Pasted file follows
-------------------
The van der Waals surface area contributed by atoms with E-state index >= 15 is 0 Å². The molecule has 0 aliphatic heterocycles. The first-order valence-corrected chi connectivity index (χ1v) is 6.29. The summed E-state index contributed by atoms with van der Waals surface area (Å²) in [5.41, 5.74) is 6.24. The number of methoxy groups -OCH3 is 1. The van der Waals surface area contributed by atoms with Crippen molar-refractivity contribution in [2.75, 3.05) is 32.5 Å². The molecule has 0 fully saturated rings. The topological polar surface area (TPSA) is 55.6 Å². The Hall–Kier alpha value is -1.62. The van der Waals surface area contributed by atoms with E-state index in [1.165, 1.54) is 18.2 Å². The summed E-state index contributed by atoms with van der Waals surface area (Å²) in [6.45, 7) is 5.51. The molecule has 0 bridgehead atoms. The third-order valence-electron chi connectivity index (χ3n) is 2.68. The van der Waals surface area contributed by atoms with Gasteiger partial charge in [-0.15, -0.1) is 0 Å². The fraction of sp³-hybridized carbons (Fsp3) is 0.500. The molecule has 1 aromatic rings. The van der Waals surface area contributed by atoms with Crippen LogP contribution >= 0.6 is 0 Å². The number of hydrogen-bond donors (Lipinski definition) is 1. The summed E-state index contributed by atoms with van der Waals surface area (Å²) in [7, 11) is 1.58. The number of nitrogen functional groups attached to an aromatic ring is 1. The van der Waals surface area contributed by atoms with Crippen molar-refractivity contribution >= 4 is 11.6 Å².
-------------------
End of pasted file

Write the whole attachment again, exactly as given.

The van der Waals surface area contributed by atoms with E-state index >= 15 is 0 Å². The molecule has 0 aliphatic heterocycles. The first-order valence-corrected chi connectivity index (χ1v) is 6.29. The summed E-state index contributed by atoms with van der Waals surface area (Å²) in [5.41, 5.74) is 6.24. The number of methoxy groups -OCH3 is 1. The van der Waals surface area contributed by atoms with Crippen molar-refractivity contribution in [2.75, 3.05) is 32.5 Å². The molecule has 0 fully saturated rings. The topological polar surface area (TPSA) is 55.6 Å². The Hall–Kier alpha value is -1.62. The van der Waals surface area contributed by atoms with E-state index in [1.165, 1.54) is 18.2 Å². The summed E-state index contributed by atoms with van der Waals surface area (Å²) in [6.45, 7) is 5.51. The molecule has 0 bridgehead atoms. The third-order valence-electron chi connectivity index (χ3n) is 2.68. The van der Waals surface area contributed by atoms with Gasteiger partial charge in [-0.15, -0.1) is 0 Å². The fraction of sp³-hybridized carbons (Fsp3) is 0.500. The molecule has 1 aromatic rings. The van der Waals surface area contributed by atoms with Crippen LogP contribution >= 0.6 is 0 Å². The number of hydrogen-bond donors (Lipinski definition) is 1. The summed E-state index contributed by atoms with van der Waals surface area (Å²) in [7, 11) is 1.58. The number of nitrogen functional groups attached to an aromatic ring is 1. The van der Waals surface area contributed by atoms with Crippen molar-refractivity contribution >= 4 is 11.6 Å².